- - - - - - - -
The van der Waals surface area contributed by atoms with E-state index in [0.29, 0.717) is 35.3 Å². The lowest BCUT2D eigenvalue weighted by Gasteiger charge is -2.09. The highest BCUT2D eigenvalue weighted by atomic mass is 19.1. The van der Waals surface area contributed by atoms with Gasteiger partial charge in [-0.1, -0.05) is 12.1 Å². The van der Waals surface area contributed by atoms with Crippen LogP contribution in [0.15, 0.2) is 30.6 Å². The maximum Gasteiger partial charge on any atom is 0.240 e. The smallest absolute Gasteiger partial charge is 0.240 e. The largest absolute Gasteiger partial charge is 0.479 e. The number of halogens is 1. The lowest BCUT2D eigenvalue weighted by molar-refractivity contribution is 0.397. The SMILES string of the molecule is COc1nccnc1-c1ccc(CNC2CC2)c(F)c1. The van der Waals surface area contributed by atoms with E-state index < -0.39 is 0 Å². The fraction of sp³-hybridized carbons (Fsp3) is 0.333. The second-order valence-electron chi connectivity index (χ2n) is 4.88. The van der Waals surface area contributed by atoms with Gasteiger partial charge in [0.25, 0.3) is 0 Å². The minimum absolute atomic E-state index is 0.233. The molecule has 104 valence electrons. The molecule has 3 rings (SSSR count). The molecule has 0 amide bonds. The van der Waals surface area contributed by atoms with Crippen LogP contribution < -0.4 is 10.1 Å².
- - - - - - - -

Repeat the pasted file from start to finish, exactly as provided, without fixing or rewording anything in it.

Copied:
The van der Waals surface area contributed by atoms with E-state index in [0.29, 0.717) is 35.3 Å². The lowest BCUT2D eigenvalue weighted by Gasteiger charge is -2.09. The highest BCUT2D eigenvalue weighted by atomic mass is 19.1. The van der Waals surface area contributed by atoms with Gasteiger partial charge in [-0.1, -0.05) is 12.1 Å². The van der Waals surface area contributed by atoms with Crippen LogP contribution in [0.15, 0.2) is 30.6 Å². The maximum Gasteiger partial charge on any atom is 0.240 e. The smallest absolute Gasteiger partial charge is 0.240 e. The largest absolute Gasteiger partial charge is 0.479 e. The number of halogens is 1. The lowest BCUT2D eigenvalue weighted by molar-refractivity contribution is 0.397. The SMILES string of the molecule is COc1nccnc1-c1ccc(CNC2CC2)c(F)c1. The van der Waals surface area contributed by atoms with E-state index < -0.39 is 0 Å². The fraction of sp³-hybridized carbons (Fsp3) is 0.333. The second-order valence-electron chi connectivity index (χ2n) is 4.88. The van der Waals surface area contributed by atoms with Gasteiger partial charge in [0.25, 0.3) is 0 Å². The minimum absolute atomic E-state index is 0.233. The molecule has 104 valence electrons. The molecule has 3 rings (SSSR count). The molecule has 0 amide bonds. The van der Waals surface area contributed by atoms with Crippen LogP contribution < -0.4 is 10.1 Å².